There are a number of health concerns, both for humans and animals as well.
We're at a huge staging area for power crews. It's also the site for hay and water distribution for livestock. Besides the loss of hundreds of homes here in Chambers County, there's a significant loss of cattle due to the storm and what they need to live.
Once a Bay front community, Oak Island is now a of vast field of lumber, boats and trash. Crabbing is a big industry here. Cattle is another. There are thousands of head here in Chambers County. Hundreds did not make it and the air is getting ripe.
Sherry Sanford watched as a contractor removed a dead cow from behind her home today. Two washed up, victims of the storm surge. Removing them is a priority because of health concerns.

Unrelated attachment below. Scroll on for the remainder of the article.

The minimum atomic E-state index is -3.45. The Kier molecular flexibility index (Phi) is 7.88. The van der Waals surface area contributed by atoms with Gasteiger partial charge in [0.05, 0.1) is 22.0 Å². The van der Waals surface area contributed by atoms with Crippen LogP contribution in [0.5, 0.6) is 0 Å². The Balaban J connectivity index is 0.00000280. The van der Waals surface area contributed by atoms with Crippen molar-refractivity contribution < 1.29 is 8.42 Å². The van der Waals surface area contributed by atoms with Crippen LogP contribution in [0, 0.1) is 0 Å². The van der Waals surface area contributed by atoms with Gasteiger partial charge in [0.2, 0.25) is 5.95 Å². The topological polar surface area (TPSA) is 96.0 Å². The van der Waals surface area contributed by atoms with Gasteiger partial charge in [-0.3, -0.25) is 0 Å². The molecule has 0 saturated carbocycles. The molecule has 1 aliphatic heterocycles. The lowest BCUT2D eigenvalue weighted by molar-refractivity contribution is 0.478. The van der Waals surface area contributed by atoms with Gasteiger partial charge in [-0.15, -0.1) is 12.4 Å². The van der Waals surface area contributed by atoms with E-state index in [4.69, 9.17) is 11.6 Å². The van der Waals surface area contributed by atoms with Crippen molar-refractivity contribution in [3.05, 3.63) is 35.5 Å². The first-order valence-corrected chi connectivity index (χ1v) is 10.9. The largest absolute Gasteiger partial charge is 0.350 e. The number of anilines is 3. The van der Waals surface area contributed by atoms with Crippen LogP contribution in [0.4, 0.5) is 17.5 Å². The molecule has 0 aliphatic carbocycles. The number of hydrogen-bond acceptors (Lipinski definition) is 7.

For the livestock that made it through the storm, sustaining them is becoming a problem. They can go without food for some time, but water is the problem. Salt water has contaminated many freshwater sources. It is also killing acres and acres of grass.
Ranchers are in desperate need of hay and water tanks. They're taking care of what's alive, removing what's dead and preparing for the fatalities they are still expecting to find.
And preparing themselves, too, for the human fatalities they could find tomorrow, people who perhaps died in the storm surge from Bolivar Peninsula and then washed up here in Chambers County with all of that debris. Cadaver dogs are expected here in the county Friday.
If you want to help ranchers by donating hay or water tanks, you can call the Texas Department of Agriculture at 877-429-1998.